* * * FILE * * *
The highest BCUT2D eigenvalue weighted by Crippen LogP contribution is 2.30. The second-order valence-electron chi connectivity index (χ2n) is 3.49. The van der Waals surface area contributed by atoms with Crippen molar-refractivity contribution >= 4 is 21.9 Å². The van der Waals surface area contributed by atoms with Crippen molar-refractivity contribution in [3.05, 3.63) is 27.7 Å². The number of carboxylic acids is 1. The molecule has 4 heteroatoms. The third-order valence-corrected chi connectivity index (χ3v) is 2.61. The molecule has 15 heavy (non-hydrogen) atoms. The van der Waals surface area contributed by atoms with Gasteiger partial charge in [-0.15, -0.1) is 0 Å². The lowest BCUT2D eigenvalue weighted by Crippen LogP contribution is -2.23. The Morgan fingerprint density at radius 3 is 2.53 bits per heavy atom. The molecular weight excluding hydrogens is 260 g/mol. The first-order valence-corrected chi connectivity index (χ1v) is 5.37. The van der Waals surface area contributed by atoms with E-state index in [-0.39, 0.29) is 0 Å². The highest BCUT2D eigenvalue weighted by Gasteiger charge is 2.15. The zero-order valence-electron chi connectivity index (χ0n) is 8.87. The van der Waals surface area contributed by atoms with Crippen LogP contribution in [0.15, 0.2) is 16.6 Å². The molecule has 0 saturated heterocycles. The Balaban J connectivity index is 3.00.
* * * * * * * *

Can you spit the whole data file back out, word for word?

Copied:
The highest BCUT2D eigenvalue weighted by Crippen LogP contribution is 2.30. The second-order valence-electron chi connectivity index (χ2n) is 3.49. The van der Waals surface area contributed by atoms with Crippen molar-refractivity contribution >= 4 is 21.9 Å². The van der Waals surface area contributed by atoms with Crippen molar-refractivity contribution in [3.05, 3.63) is 27.7 Å². The number of carboxylic acids is 1. The molecule has 4 heteroatoms. The third-order valence-corrected chi connectivity index (χ3v) is 2.61. The molecule has 15 heavy (non-hydrogen) atoms. The van der Waals surface area contributed by atoms with Gasteiger partial charge in [-0.15, -0.1) is 0 Å². The lowest BCUT2D eigenvalue weighted by Crippen LogP contribution is -2.23. The Morgan fingerprint density at radius 3 is 2.53 bits per heavy atom. The molecular weight excluding hydrogens is 260 g/mol. The first-order valence-corrected chi connectivity index (χ1v) is 5.37. The van der Waals surface area contributed by atoms with E-state index in [-0.39, 0.29) is 0 Å². The highest BCUT2D eigenvalue weighted by Gasteiger charge is 2.15. The zero-order valence-electron chi connectivity index (χ0n) is 8.87. The van der Waals surface area contributed by atoms with Crippen LogP contribution in [0.15, 0.2) is 16.6 Å². The molecule has 0 saturated heterocycles. The Balaban J connectivity index is 3.00.